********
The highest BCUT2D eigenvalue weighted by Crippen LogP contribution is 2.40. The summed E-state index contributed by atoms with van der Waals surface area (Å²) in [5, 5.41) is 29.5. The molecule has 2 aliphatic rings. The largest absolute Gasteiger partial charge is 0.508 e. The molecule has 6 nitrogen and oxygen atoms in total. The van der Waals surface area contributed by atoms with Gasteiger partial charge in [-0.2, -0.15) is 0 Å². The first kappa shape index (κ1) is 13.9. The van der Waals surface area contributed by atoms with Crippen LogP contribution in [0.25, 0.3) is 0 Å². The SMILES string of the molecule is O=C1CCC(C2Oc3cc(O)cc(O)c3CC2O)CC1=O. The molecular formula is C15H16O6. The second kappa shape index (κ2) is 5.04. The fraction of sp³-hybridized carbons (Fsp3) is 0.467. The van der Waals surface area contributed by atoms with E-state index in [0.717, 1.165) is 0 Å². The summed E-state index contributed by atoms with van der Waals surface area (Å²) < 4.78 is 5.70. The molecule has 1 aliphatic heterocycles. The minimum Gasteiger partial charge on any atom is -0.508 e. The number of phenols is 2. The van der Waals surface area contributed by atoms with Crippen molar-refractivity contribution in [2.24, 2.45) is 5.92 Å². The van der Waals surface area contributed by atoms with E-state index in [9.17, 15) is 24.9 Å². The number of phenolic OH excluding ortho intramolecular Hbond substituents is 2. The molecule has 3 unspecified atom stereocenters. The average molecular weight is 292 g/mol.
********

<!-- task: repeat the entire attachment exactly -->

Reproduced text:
The highest BCUT2D eigenvalue weighted by Crippen LogP contribution is 2.40. The summed E-state index contributed by atoms with van der Waals surface area (Å²) in [5, 5.41) is 29.5. The molecule has 2 aliphatic rings. The largest absolute Gasteiger partial charge is 0.508 e. The molecule has 6 nitrogen and oxygen atoms in total. The van der Waals surface area contributed by atoms with Gasteiger partial charge in [-0.2, -0.15) is 0 Å². The first kappa shape index (κ1) is 13.9. The van der Waals surface area contributed by atoms with Crippen LogP contribution in [0.25, 0.3) is 0 Å². The SMILES string of the molecule is O=C1CCC(C2Oc3cc(O)cc(O)c3CC2O)CC1=O. The molecular formula is C15H16O6. The second kappa shape index (κ2) is 5.04. The fraction of sp³-hybridized carbons (Fsp3) is 0.467. The van der Waals surface area contributed by atoms with E-state index in [0.717, 1.165) is 0 Å². The summed E-state index contributed by atoms with van der Waals surface area (Å²) < 4.78 is 5.70. The molecule has 1 aliphatic heterocycles. The minimum Gasteiger partial charge on any atom is -0.508 e. The number of phenols is 2. The van der Waals surface area contributed by atoms with Crippen molar-refractivity contribution in [2.24, 2.45) is 5.92 Å². The van der Waals surface area contributed by atoms with E-state index in [9.17, 15) is 24.9 Å². The number of phenolic OH excluding ortho intramolecular Hbond substituents is 2. The molecule has 3 unspecified atom stereocenters. The average molecular weight is 292 g/mol.